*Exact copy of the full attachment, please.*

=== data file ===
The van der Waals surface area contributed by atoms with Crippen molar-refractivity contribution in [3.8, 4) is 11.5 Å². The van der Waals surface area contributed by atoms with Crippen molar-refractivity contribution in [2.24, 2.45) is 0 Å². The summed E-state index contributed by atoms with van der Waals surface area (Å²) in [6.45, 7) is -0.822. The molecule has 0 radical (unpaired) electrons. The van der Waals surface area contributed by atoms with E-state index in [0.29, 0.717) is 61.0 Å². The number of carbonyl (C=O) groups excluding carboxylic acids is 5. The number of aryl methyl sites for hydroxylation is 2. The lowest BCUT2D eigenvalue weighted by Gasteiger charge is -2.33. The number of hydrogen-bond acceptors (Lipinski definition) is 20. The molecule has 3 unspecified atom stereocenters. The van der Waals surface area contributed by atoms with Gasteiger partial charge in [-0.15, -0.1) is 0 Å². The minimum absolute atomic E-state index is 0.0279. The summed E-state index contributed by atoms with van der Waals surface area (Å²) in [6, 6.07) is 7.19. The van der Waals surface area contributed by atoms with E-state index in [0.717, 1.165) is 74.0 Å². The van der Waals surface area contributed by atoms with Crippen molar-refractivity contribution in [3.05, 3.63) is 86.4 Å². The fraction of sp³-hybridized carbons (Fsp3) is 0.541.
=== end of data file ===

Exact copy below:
The van der Waals surface area contributed by atoms with Crippen molar-refractivity contribution in [3.8, 4) is 11.5 Å². The van der Waals surface area contributed by atoms with Crippen molar-refractivity contribution in [2.24, 2.45) is 0 Å². The summed E-state index contributed by atoms with van der Waals surface area (Å²) in [6.45, 7) is -0.822. The molecule has 0 radical (unpaired) electrons. The van der Waals surface area contributed by atoms with E-state index in [0.29, 0.717) is 61.0 Å². The number of carbonyl (C=O) groups excluding carboxylic acids is 5. The number of aryl methyl sites for hydroxylation is 2. The lowest BCUT2D eigenvalue weighted by Gasteiger charge is -2.33. The number of hydrogen-bond acceptors (Lipinski definition) is 20. The molecule has 3 unspecified atom stereocenters. The van der Waals surface area contributed by atoms with Gasteiger partial charge in [-0.15, -0.1) is 0 Å². The minimum absolute atomic E-state index is 0.0279. The summed E-state index contributed by atoms with van der Waals surface area (Å²) in [6, 6.07) is 7.19. The van der Waals surface area contributed by atoms with E-state index in [0.717, 1.165) is 74.0 Å². The van der Waals surface area contributed by atoms with Crippen molar-refractivity contribution in [3.05, 3.63) is 86.4 Å². The fraction of sp³-hybridized carbons (Fsp3) is 0.541.